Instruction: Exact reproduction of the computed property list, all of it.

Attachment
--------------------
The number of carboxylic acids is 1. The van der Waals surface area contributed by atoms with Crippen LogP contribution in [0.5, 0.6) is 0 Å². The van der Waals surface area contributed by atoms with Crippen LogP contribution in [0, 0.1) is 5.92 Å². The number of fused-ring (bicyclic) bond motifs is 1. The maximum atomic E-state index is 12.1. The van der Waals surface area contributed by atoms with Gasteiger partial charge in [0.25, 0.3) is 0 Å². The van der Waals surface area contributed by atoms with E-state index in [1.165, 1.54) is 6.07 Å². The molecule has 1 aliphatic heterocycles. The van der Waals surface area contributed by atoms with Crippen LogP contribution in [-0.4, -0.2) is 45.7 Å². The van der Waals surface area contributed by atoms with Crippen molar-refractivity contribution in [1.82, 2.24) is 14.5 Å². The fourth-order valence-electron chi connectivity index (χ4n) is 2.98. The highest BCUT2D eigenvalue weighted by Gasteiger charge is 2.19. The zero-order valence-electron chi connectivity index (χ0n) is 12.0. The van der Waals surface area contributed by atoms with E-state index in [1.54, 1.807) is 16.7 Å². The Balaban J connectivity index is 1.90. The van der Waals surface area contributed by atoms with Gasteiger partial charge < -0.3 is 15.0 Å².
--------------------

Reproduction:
The number of carboxylic acids is 1. The van der Waals surface area contributed by atoms with Crippen LogP contribution in [0.5, 0.6) is 0 Å². The van der Waals surface area contributed by atoms with Crippen LogP contribution in [0, 0.1) is 5.92 Å². The number of fused-ring (bicyclic) bond motifs is 1. The maximum atomic E-state index is 12.1. The van der Waals surface area contributed by atoms with Gasteiger partial charge in [0.25, 0.3) is 0 Å². The van der Waals surface area contributed by atoms with E-state index in [1.165, 1.54) is 6.07 Å². The molecule has 1 aliphatic heterocycles. The van der Waals surface area contributed by atoms with Crippen LogP contribution in [-0.4, -0.2) is 45.7 Å². The van der Waals surface area contributed by atoms with Crippen molar-refractivity contribution in [1.82, 2.24) is 14.5 Å². The fourth-order valence-electron chi connectivity index (χ4n) is 2.98. The highest BCUT2D eigenvalue weighted by Gasteiger charge is 2.19. The zero-order valence-electron chi connectivity index (χ0n) is 12.0. The van der Waals surface area contributed by atoms with E-state index in [1.54, 1.807) is 16.7 Å². The Balaban J connectivity index is 1.90. The van der Waals surface area contributed by atoms with Gasteiger partial charge < -0.3 is 15.0 Å².